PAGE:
None of our MSU Enviro-weather stations report an apple scab infection period in the last week, although most have an ongoing wetting event in rain that started this morning, April 29, for many fruit farms. We did have apple scab spore release in last week’s rain event with 89 spores trapped. This is a good number of spores for this early in the growing season, indicating a higher than normal apple scab spore pressure this season.

With the prediction of rain for today and the rest of the week, many growers applied copper or an EBDC combination early this week. As I stated in last week’s report, for varieties with more than 50 percent of the fruiting buds showing green, growers need to be covered before the next rain event. A copper spray or a copper plus EBDC tank-mix would be a good choice to get started. If you had blocks with scab on leaves in 2013, you really should not skip covering for this rain event with any green tissue present.

Pears are at late bud swell, not yet at tight cluster. The tips of many of the flower buds appear to be burned from the cold temperatures of the last 10 days or so. I think that they will be fine in the end. Pear psylla adults continue to be active in very low numbers with these cooler temperatures.

Peaches are at swollen bud to calyx green for buds that were not damaged from cold temperatures this winter. In the past week, the extent of damage from the cold winter temperatures has started to become much more evident in peaches. Most of the flower buds are either not enlarging at all or are turning brown and shriveling in size. At some farms there are a few normal flower buds widely scattered through the tops of the tree.

It appears there is extensive winter damage in peaches this season. Cambium tissue in twigs that were damaged from cold temperatures this winter is turning light tan to dark brown. This is another bad sign for the potential a long-term injury in peaches.

Sweet cherries are at side green to green tip. As with peaches, I am finding a fair amount of damage to sweet cherry flower due to cold winter temperatures this winter.

Tart cherries are at side green to green tip. I do not see as much damage in tart cherries as I do in sweet cherries this season.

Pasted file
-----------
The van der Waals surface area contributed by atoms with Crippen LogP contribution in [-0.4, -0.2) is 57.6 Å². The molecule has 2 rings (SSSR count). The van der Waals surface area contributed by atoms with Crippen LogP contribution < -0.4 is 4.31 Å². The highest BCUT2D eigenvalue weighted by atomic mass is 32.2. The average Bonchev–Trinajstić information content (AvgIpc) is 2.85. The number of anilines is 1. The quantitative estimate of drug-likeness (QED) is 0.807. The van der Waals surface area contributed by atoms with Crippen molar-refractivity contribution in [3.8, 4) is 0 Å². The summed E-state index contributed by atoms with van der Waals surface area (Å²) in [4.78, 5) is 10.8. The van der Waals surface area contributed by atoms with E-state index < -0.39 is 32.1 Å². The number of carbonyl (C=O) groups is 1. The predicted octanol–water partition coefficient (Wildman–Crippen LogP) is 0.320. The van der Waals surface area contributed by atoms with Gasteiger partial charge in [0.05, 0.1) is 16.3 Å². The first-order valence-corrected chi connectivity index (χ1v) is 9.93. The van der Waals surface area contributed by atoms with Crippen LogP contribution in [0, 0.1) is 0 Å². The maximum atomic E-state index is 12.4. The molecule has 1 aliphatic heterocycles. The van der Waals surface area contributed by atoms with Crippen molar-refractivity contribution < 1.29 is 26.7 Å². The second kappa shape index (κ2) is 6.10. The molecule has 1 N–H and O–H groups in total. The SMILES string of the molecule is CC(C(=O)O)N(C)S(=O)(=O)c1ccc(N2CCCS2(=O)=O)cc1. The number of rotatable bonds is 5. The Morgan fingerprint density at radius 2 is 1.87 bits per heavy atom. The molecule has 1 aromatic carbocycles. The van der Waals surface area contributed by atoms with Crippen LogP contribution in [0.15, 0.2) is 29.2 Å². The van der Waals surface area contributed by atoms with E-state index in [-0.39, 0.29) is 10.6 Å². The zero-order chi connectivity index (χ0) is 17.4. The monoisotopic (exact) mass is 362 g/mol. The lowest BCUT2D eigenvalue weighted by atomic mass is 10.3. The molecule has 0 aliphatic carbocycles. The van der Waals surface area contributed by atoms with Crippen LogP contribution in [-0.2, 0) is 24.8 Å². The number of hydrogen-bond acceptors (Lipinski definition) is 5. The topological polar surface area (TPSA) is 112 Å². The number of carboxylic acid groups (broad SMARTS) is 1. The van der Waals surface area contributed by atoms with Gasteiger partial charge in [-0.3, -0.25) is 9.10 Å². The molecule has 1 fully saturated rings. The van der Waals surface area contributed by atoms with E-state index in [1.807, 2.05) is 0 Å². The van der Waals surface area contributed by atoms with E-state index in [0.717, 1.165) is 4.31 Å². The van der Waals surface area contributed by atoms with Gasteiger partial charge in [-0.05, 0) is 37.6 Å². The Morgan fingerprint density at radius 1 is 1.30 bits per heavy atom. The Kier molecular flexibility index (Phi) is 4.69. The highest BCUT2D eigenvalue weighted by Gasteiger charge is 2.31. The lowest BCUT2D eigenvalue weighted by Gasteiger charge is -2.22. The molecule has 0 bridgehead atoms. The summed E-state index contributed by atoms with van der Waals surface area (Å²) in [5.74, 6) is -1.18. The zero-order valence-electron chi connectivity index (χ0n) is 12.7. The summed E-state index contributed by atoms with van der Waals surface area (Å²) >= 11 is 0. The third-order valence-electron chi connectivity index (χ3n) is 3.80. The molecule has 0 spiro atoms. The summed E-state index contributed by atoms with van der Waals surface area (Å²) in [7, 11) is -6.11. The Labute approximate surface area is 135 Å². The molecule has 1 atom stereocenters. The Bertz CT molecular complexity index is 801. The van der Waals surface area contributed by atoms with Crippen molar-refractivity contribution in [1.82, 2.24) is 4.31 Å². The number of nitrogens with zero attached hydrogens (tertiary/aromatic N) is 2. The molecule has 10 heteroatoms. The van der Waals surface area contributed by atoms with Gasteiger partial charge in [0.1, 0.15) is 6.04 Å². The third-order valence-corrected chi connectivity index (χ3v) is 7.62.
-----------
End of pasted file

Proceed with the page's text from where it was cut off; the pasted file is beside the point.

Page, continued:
Plums are mostly at bud swell to side white for European types and at tip green for Japanese types.

Small fruits

Strawberry leaves continue to slowly emerge from the crown.

Raspberries are showing signs of winter injury. Some varieties that were starting to show green tips on the buds are now stopping new growth and are beginning to shrivel. Canes of summer fruiting types have a significant amount of cambium browning, indicating potential winter injury.

Fall raspberries are just starting to emerge from the ground. Some growers have decided to fruit the fall raspberries as everbearing raspberries with a second crop expected early this summer. This is being done to lessen the impact of spotted wing Drosophila infestations. I think this is a good idea knowing that pruning practices in these patches will need to be modified in the future. Unfortunately, most of these patches have extensive winter injury in the canes to the cambium, causing most not even to begin to grow this year. Let’s give these patches another few weeks to see the extent of the cane injury.

Blueberries remain at swollen bud with no bud burst or no green tissue being seen. Some twig drying continues in many blueberry varieties.

Grapes show some slight bud swell in Concord and Niagara. Wine grapes are showing extensive cane death in most varieties. There is between 60 and 80 percent winter damage in wine grapes at most farms this season.